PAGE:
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Spaghetti bolognese is one of those dishes that everyone does slightly differently. My dad’s bolognese sauce always tasted different to everyone else’s when I was a child, and nothing came close in terms of how lovely it was. [EDIT: I’ve been informed that my dad’s bolognese sauce was originally my mum’s bolognese sauce, she made it first, then he carried it on.] It was one of the first dishes that I asked him to show me how to cook when I began to take an interest in food, and then when I was at university, he painstakingly typed out the recipe on MSN Messenger. I copied and pasted it into a Word document, printed it out and still use that sauce-splattered conversation/recipe today.

It has since become one of my staple dishes, or perhaps even my signature dish. I once invited a friend over for spag bol because I had made enough sauce to feed an army the previous day, and he said that he was surprised by how delicious it was – he had just been expecting mince in tomatoes. The secret with this dish is the cooking time – the longer you leave it to simmer, the better it will taste. And it always tastes better on the second day, when the flavours have had time to develop, so I now make this a day in advance and eat it on day 2 (and day 3 as well, if I don’t freeze the rest).

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Ingredients (serves 4-6):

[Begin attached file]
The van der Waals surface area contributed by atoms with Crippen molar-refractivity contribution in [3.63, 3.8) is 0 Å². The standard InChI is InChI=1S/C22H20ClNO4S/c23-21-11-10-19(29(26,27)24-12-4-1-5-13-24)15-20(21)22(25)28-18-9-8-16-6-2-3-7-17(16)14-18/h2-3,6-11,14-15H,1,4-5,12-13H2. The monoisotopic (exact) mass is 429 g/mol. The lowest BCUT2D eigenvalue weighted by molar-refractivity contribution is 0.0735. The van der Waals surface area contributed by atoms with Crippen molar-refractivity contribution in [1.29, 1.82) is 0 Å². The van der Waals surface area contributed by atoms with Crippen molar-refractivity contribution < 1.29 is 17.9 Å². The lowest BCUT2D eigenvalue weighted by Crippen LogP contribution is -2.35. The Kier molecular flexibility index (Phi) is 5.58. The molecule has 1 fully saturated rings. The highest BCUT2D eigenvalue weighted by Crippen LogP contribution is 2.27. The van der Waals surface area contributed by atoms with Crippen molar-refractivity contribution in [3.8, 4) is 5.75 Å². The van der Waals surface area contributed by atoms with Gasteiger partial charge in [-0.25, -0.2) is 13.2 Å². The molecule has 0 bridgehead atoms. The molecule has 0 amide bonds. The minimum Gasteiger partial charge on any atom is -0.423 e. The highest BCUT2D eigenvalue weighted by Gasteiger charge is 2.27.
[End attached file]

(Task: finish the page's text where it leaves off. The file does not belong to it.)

1 tbsp vegetable oil
500g-1kg lean steak mince (vary the amount depending on how meaty you like it)
2-3 tbsp flour (any sort)
1 pint beef stock
1 tbsp olive oil
2 large onions, finely chopped
1-2 glasses of decent, robust red wine (I use a Cotes du Rhone, but something like a Chianti would work well – if you wouldn’t drink it, don’t cook with it)
1 jar of sugocasa or passata
3-4 cloves of garlic, crushed
Bunch of parsley, chopped
Mixed herbs (rosemary, thyme, oregano, Italian seasoning, whatever you can get hold of – fresh or dried)
200g mushrooms, sliced
Salt and black pepper
Linguine or tagliatelle (not spaghetti!)
Parmesan

Pour the vegetable oil into a frying pan over a very high heat, and once the oil is practically smoking, add the mince in one layer. Seal the mince on all sides, then once it’s quite brown all over, break it up with a spatula, and continue to cook until there are no more juices in the pan. Tip it into a large casserole dish, and stir in 2-3 tbsp flour, then add the stock.

Add the olive oil to the frying pan, and turn the heat right down. Add the onions, and sweat with a lid on for a few minutes, until the onions are soft without being brown. Add the onions to the casserole dish, then deglaze the frying pan with a glass of red wine. Pour that into the casserole dish too, and then add the sugocasa  or passata, along with the garlic, parsley, herbs and mushrooms. Season well, bring to the boil and leave it to simmer for at least an hour. Taste it every 20 minutes so you can adjust the taste accordingly with more herbs, salt or pepper.

When the sauce has been simmering away for an hour or so and you’re happy with the way it tastes, bring a large pan of water to the boil, salt it generously and cook the linguine according to the instructions on the packet. Drain and serve with a couple of ladlefuls of sauce and plenty of grated parmesan. Buon appetito!

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